Sharing data is not as straight forward as it may seem. Many suppliers provide their goods to more than one customer and exposing customer data to competitors is seldom a good idea. Beyond the trust issue, data is often stored in different formats by different companies and making data stored in incompatible systems collaboratively useful can be tricky. As the Synchrono analysts explain, cutting edge cloud technology is making the challenge easier. “With the multitude of data sources feeding the supply chain, the visibility value is in the ability to “mash up” or bring together data from these disparate sources to tell a complete story. The strategy for doing such is standardizing — or normalizing — data. And while this is not a new concept, today there is a more efficient and cost-effective approach.” Cognitive computing platforms are generally able to gather, integrate, and analyze both structured and unstructured data, which is becoming increasingly important in today’s digital supply chain environment. To address the trust challenge (i.e., to ensure the right people get the information they need but not information to which they are not entitled), a combination of strategies is generally necessary. One approach involves an Attribute Based Access Control (ABAC) model that coordinates information/data sharing across a federated group environment. Another tool is blockchain technology that ensures every transaction on the network is recorded and available for all participants to see and verify.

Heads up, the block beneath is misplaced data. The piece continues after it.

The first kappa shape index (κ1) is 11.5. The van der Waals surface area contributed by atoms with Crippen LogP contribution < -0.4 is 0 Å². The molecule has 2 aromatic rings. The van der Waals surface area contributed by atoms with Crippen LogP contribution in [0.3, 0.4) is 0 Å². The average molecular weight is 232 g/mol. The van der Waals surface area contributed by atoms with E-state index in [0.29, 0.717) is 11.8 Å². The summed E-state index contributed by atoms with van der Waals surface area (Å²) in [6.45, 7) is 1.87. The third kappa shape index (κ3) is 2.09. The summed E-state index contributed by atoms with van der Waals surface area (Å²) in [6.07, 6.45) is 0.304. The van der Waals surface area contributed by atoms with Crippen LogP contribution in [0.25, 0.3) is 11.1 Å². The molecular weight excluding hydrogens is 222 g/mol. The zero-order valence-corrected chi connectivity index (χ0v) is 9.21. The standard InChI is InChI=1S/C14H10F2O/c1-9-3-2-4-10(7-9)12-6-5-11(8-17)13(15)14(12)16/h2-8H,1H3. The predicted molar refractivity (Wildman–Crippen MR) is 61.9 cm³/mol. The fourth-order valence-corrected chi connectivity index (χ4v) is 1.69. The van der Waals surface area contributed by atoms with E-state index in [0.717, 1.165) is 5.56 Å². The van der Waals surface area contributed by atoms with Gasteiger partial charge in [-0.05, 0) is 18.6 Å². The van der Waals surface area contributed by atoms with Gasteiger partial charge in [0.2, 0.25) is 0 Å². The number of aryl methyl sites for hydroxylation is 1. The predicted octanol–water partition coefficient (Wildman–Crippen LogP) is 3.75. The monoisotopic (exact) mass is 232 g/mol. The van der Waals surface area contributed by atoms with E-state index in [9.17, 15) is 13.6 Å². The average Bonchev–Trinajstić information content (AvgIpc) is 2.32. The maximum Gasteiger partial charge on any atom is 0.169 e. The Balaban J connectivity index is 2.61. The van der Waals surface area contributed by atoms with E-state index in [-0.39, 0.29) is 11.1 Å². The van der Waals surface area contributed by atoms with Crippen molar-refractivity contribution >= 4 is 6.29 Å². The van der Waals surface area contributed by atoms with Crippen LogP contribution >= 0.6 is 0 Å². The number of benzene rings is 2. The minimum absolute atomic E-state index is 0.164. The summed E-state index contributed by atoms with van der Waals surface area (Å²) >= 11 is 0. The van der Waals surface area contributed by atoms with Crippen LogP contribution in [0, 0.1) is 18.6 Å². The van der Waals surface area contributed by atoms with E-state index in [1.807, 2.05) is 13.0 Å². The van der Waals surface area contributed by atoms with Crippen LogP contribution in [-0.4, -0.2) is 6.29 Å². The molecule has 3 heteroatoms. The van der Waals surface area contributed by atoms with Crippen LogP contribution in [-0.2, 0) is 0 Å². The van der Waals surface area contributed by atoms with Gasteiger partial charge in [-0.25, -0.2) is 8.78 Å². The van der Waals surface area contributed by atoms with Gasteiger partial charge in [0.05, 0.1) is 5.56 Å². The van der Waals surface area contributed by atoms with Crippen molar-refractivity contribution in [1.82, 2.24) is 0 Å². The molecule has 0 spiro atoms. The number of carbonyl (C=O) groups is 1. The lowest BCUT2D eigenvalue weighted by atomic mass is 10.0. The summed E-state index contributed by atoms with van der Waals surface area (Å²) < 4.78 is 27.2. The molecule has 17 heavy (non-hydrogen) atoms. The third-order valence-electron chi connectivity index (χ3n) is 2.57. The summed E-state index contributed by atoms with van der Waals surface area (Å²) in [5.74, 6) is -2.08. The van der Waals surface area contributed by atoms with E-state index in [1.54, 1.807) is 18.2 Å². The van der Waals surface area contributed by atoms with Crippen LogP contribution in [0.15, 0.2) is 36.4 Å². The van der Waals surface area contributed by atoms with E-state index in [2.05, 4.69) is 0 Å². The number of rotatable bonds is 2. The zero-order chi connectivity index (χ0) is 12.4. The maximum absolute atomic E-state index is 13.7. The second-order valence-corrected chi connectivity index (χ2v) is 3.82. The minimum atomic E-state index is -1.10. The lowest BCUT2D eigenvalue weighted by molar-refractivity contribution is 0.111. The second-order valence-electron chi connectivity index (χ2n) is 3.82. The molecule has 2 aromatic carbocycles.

J Steven Perry (@jstevenperry), a Principal Consultant for Makoto Consulting Group, writes, “When two parties execute an agreement, there are several moving parts. But what makes the transaction efficient is trust.”  As Miles pointed out, however, trust must go beyond transactions if true collaboration is to take place. He concludes, “What we need to do is to provide tools that make the collaboration feel natural.” Much of this collaboration (e.g., data exchange) can be done automatically once protocols are in place. But true collaboration requires more than machines communicating with one another. Winning supply chain teams need to identify and leverage all avenues of collaboration available to them.
 Leonie Barrie, “Viewpoint: Collaboration key to tackling supply chain issues,” just-style, 17 October 2013.
 Trevor Miles, “Do you trust yourself to collaborate? The real barrier to collaboration is not technology, but trust,” 21st Century Supply Chain Blog, 17 December 2010.
 Staff, “Half of Suppliers Don’t Collaborate with Partners,” Material Handling & Logistics, 19 June 2017.
 Antonia Renner, “Realizing a Seamless End-to-end Information Supply Chain,” Informatica Blog, 18 August 2016.
 Staff, “The Magic Bullet for Real-Time Supply Chain Collaboration? Cloud Visibility.” Synchrono, 19 June 2017.
 J. Steven Perry, “What is blockchain? A primer on distributed ledger technology,” The developerWorks Blog, 4 January 2017.